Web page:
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A strange simplification?

  1. Jan 9, 2007 #1
    I was copying notes in class down, now that class just ended, I was reading over the notes, and I saw this line that went from...

    THIS:
    [tex]\frac{x-y}{2x} = \frac{dy}{dx}[/tex]

    To THIS:
    [tex]\frac{1}{2}(1-\frac{y}{x}) = \frac{dy}{dx}[/tex]

    But I'm wondering... wouldn't It be this?

    [tex]\frac{1}{2}(x-\frac{y}{x}) = \frac{dy}{dx}[/tex]

    if not.. how come?
     
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  3. Jan 9, 2007 #2

    arildno

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    Do you think that:
    [tex]\frac{7-2}{7}=7-\frac{2}{7}[/tex]??
     
  4. Jan 9, 2007 #3
    [tex]\frac{x-y}{2x} = \frac{1}{2}\left(\frac{x}{x} - \frac{y}{x}\right) = \frac{1}{2}(1-\frac{y}{x})[/tex]
     
  5. Jan 9, 2007 #4
    thanks, I see it like that; however, when you try and multiply it back....

    [tex]\frac{1}{2}(1-\frac{y}{x})= \frac{1}{2}-\frac{y}{2x}[/tex]

    no?
     
  6. Jan 9, 2007 #5

    arildno

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    That is correct. So?
     
  7. Jan 9, 2007 #6
    Yes, but you can't multiply it back to get [tex]\frac{x}{x}[/tex] to get [tex]\frac{x-y}{2x}[/tex]
     
  8. Jan 9, 2007 #7

    matt grime

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    What......?
     
  9. Jan 9, 2007 #8
    well...

    I don't think this makes sense... because how can you get x back when you go from this

    [tex]\frac{1}{2}(1-\frac{y}{x})[/tex]

    to this:

    [tex]\frac{1}{2}\left(\frac{x}{x} - \frac{y}{x}\right)[/tex] <-- x over x appears from 1 over 1 which doesn't make sense
     
    Last edited: Jan 9, 2007
  10. Jan 9, 2007 #9

    matt grime

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    So you're saying that 2 divided by 2 is not 1?
     
  11. Jan 9, 2007 #10
    no, I'm saying you can't get x when you go backwards
     
  12. Jan 9, 2007 #11

    cristo

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    I don't know what your mean. This can be simplified as [tex]\frac{1}{2}(1-\frac{y}{x})=\frac{1}{2}-\frac{y}{2x}=\frac{2x-2y}{4x}=\frac{x-y}{2x}[/tex]

    What's wrong with that?
     
  13. Jan 9, 2007 #12
    thanks... that cleared it up well, I see it thanks... there were some other people here beside me at school who wern't getting it too, but now they do too, lol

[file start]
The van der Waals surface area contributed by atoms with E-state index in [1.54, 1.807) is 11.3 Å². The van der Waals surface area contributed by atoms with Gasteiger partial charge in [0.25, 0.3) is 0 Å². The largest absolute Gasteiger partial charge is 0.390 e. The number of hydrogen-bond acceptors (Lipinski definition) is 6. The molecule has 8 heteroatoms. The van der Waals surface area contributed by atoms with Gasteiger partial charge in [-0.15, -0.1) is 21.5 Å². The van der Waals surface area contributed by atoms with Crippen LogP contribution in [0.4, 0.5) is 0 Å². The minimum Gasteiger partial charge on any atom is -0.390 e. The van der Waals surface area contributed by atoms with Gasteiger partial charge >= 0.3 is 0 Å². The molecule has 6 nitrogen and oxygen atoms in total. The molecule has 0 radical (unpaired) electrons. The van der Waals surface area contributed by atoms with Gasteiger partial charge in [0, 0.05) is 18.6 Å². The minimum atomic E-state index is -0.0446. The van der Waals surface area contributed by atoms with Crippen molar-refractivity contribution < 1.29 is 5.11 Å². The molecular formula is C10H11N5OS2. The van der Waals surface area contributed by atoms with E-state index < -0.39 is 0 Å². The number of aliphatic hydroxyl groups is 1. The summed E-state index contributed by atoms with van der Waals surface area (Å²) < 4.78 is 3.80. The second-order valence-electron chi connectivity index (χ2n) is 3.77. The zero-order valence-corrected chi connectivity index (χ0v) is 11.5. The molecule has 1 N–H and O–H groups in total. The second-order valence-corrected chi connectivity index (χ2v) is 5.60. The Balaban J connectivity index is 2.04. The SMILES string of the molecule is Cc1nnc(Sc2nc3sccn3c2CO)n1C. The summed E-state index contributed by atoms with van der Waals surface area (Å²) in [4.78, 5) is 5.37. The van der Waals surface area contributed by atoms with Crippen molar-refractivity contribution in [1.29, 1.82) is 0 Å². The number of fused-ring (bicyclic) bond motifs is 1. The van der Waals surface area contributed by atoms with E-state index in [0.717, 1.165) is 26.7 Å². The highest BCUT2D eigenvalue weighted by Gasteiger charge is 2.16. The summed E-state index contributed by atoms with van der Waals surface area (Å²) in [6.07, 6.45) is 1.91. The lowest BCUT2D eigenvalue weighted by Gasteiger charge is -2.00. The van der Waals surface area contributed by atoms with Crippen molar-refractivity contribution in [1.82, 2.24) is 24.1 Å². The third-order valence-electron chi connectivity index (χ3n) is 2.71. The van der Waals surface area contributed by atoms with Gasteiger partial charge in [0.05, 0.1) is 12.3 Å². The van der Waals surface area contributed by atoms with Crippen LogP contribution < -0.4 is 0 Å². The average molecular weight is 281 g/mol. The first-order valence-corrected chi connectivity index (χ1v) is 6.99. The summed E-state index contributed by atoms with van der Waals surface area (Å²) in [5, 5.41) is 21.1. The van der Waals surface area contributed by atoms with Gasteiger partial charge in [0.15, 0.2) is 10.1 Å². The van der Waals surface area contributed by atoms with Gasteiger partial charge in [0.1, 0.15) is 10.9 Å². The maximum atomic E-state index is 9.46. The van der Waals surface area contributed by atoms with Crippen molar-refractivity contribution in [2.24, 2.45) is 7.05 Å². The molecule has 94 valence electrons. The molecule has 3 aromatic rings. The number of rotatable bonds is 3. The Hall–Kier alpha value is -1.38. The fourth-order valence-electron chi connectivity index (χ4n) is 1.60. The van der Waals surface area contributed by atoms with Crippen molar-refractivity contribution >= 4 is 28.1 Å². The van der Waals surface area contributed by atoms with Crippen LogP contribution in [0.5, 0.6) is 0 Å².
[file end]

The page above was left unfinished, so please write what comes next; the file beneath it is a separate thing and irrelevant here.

14. Jan 9, 2007 #13

    matt grime

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    @cristo: what's wrong is that you needlessly introduce extra factors of 2 for no reason.
    @snowJT: you were taught in elementary school or primary school, or some time before the age of 11 to put things over a common denominator, i.e. that a/b + c/d = (ad+bc)/bd, so use it, but sensibly so that you don't introduce unnecessary factors that are going to cancel out later. You are just adding together fractions. That is something you have been doing for years.
     
  15. Jan 9, 2007 #14

    cristo

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    How is that wrong? Clearly I know that the factor of two was included unnecessarily, but since the OP could not see the answer, I expanded out the fraction fully, then used the rule that he would be familiar with, namely that a/b+c/d=(ad+bc)/bd.

    I understand your point, but sometimes, when someone doesn't see what is going on, it is *simpler* to follow rules that they will know, and then simplify later. Skipping steps, in this case, may have added confusion.
     
  16. Jan 9, 2007 #15

    matt grime

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    "Putting things over a common denominator" should be well known from the age of *insert age when you learn what a fraction is*, and knowing that that if you have denominators 2x and 2 then you need only 2x shuold be clear if you explain that is all you're doing. Of course, multipling the 1/2 in is the real culprit here.
     
  17. Jan 9, 2007 #16

    Gib Z

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    haha I know this is kinda random, but i remember when I was like 3 and my sister said she was learning algebra at school, and asked me what a+a was, i was convinecd it was b :D
     
  18. Jan 10, 2007 #17
    it's not b
     
  19. Jan 10, 2007 #18

    uart

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    I found it interesting that the OP could understand the algebra when cristo included the redundant factor but could not understand it previously.

    It seems to be a case of OP not being able to grasp that 1/2 = x/2x but still being able to use the "method of cross multiplication" to add fractions. I think this implies that he was taught how to do things but not why those procedures work. Sad.
     
  20. Jan 10, 2007 #19

    uart

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    Haha that's very funny, everyone knows that it's really a + 1 that equals b. :tongue:
     
  21. Jan 10, 2007 #20
    That's actually true if you're talkling in ASCII. :biggrin:
     
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